It is nearing the time when I must seriously think about cutting back and tidying the mush that makes up most of the garden. This Verbena bonariensis flower head, or is it now a seed head?, has neither succumbed to wet or cold. It can stay a while longer.

Finally, a little bit of hope on the horizon. Our kernal-grown peach tree, the one that tempted us with a twin fruitlet last year only to cruelly break out hearts, is forming some lovely plump buds. Cinnamon stems, cerulean sky, ivory buds, I’d call that technicolour.

That is your lot. Stay warm, wet, dry, whichever is appropriate. But always stay cool.

Six on Saturday – Trying

It would be easy for me to dismiss 2022 with a dismissive brush of the hand and no turn of the head. For many this has been a challenging year and when this new one comes along we are all hopeful for change. However, I have a niggling fear, somewhere just left of my spleen, that it could get worse. 2023 could make us wish for the relatively happy days of 2022. We must be very careful. Love the one you’re with, better the devil you know, the grass is not always greener on the other side, that sort of thing. Perhaps my resolution should be to live more in the moment and worry less. I’m definitely going to try. If you wish to peruse other SoSer’s end of year gardens, then pop over to Garden Ruminations and peruse away. Let’s go!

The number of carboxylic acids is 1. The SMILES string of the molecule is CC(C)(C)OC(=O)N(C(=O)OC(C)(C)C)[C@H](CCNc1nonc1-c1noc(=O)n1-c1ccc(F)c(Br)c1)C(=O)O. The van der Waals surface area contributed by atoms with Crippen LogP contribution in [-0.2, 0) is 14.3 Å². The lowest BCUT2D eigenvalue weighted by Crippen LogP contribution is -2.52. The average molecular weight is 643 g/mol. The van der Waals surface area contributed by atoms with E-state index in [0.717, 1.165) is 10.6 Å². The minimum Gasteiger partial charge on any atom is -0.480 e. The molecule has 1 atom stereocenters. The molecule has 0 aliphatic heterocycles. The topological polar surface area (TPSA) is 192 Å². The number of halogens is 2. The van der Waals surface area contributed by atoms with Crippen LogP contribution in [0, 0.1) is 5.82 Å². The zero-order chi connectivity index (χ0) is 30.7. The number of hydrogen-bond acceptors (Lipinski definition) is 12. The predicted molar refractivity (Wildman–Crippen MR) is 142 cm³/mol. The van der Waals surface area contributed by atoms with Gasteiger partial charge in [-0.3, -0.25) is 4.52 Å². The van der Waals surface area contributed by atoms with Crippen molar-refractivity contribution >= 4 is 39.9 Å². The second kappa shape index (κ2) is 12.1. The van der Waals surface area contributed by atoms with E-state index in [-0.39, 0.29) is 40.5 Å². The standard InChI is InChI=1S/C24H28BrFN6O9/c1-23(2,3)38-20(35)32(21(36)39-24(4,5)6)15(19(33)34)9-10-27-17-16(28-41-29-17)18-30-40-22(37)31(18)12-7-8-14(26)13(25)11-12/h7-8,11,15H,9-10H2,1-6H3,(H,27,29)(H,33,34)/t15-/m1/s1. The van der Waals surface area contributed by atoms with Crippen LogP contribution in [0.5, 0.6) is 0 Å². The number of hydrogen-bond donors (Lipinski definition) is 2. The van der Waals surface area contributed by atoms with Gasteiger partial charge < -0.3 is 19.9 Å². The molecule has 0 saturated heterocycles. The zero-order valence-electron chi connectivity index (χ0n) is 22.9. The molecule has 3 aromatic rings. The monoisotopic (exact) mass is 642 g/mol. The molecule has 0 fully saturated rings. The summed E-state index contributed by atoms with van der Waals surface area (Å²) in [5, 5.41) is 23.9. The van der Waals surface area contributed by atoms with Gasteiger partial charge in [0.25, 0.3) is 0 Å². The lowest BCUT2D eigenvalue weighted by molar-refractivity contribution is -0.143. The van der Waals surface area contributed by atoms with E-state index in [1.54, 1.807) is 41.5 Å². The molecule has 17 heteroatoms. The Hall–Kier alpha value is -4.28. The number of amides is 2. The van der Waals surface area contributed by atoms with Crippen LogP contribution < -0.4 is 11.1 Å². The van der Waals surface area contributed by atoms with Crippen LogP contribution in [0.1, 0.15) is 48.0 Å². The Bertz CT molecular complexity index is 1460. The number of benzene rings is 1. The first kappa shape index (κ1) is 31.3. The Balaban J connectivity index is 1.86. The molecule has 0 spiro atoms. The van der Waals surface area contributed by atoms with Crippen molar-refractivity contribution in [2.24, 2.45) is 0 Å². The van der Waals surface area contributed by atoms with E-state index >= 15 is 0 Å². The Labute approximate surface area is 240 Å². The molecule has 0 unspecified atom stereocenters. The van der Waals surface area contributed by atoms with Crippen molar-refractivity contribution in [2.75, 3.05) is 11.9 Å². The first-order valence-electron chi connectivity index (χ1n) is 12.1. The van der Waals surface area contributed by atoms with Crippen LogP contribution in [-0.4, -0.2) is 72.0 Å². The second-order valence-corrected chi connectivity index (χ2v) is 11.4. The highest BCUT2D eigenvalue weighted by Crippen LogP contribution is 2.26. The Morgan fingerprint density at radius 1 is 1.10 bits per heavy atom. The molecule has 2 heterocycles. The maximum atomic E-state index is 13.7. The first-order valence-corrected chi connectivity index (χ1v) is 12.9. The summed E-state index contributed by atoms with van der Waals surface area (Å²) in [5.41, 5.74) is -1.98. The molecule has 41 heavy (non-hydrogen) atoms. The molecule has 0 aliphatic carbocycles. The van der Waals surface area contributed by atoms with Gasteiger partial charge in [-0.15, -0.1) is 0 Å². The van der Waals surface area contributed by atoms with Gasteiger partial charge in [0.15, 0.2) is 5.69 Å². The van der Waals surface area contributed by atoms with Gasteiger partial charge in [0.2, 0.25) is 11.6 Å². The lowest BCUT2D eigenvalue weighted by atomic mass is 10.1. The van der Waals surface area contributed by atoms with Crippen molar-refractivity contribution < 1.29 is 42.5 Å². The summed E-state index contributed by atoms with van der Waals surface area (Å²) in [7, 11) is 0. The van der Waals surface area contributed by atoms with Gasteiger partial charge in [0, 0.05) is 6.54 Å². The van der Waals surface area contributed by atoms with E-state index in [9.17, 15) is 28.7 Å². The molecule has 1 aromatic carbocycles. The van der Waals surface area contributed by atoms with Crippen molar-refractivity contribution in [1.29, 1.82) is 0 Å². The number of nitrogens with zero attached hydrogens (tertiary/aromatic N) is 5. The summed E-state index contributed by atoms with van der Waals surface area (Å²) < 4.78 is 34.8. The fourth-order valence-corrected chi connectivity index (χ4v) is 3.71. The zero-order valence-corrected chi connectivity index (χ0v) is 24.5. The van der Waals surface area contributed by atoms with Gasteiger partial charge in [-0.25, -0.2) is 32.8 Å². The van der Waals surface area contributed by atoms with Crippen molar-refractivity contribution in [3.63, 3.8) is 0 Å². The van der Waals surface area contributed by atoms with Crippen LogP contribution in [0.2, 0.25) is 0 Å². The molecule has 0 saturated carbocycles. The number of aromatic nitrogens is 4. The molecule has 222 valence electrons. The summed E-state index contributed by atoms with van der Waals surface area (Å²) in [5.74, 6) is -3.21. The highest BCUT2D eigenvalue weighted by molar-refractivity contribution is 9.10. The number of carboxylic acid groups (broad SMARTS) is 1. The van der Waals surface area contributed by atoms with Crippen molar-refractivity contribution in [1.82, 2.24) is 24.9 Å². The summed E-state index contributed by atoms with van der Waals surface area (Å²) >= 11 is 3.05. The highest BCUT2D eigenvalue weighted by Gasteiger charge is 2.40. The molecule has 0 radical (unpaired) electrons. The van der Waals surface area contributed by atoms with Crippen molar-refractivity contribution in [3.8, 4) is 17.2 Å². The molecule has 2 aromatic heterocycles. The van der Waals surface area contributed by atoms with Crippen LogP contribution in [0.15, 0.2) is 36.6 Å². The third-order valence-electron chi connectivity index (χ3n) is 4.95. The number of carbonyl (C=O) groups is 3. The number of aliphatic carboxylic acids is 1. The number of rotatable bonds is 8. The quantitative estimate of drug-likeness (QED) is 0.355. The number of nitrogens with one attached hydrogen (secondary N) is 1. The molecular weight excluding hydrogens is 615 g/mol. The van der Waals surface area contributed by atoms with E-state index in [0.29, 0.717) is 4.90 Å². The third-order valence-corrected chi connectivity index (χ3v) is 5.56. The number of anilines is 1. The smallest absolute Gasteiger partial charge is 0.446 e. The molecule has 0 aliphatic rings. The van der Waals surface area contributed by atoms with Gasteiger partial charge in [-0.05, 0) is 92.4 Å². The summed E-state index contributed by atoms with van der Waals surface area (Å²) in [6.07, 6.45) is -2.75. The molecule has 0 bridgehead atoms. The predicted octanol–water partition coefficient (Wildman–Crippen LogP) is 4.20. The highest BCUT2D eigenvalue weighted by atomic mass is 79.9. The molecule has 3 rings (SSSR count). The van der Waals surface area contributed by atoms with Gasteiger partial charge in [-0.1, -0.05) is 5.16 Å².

Who is this shining their bright light amongst the dead and dying? It is the white scabious, the one that knows no fear, the one that appeared as if by magic, the one that cocks a snook at winter and its weapons. Be more scabious.

Onto the poor dear Tibouchina urvilleana, caught out in the cold and frozen on the brink of glory. This time I doubt it will recover. I am a murderer.